The Perfect Baked Potato
Learn how to make the perfect baked potato with this step-by-step tutorial and recipe, and scroll down for the video too!
Ever since we arrived home from New Zealand, I have been making up for lost time with friends and family by scheduling about 1.2 million happy hours, coffee dates, brunches, lunches and dinners galore to catch up with everyone. Which has been awesome, and much-needed, because I miss my people so much when I’m away. But after being uber-social since arriving, after what was also an uber-social vacation, I realized it was also high time to recharge my introverted batteries.
So this weekend, I did just that.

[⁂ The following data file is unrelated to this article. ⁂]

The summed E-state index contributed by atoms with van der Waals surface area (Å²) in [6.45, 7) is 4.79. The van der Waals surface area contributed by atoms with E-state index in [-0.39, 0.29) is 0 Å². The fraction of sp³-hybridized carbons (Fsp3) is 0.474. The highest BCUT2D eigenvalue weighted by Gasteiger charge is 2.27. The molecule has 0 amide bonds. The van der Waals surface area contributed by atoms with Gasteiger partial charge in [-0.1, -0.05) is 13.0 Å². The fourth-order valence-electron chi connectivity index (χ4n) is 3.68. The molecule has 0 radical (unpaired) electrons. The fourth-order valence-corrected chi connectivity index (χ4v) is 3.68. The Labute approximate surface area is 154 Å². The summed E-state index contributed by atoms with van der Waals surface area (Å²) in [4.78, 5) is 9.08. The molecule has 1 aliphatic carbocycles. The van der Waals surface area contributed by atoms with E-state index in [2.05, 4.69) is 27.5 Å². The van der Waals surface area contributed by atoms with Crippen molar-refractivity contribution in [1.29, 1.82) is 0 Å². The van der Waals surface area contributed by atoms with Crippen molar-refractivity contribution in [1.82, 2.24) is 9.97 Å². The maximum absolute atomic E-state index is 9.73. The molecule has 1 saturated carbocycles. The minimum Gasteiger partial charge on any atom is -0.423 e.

I cleared pretty much all of my social schedule. I stocked my fridge with all of my favorite ingredients. I settled in with my comfiest yoga clothes and new favorite candle. And I did blissfully nothing all weekend except three things:
- Snuggle and go for long walks with my pup.
- Binge-watch the entire new season of House Of Cards.
- Conquer the art of making the perfect baked potato.
So since I can’t share Henry or the HoC spoilers with you, I thought I should probably tell you about this potato today. ;)
I’ll admit — baked potatoes aren’t something I usually crave. But after being a couch potato for two straight days, maybe they actually made some sense. And after all of those dark and crazy plot twists with the Underwoods, I think that some comfort food (i.e. bacon) was definitely in order. ;)
The only thing is that I’ve never been really satisfied with my homemade baked potatoes in the past. The skins have never been crispy enough. The insides aren’t always evenly cooked. And, I don’t know, I’ve always felt like they could be better.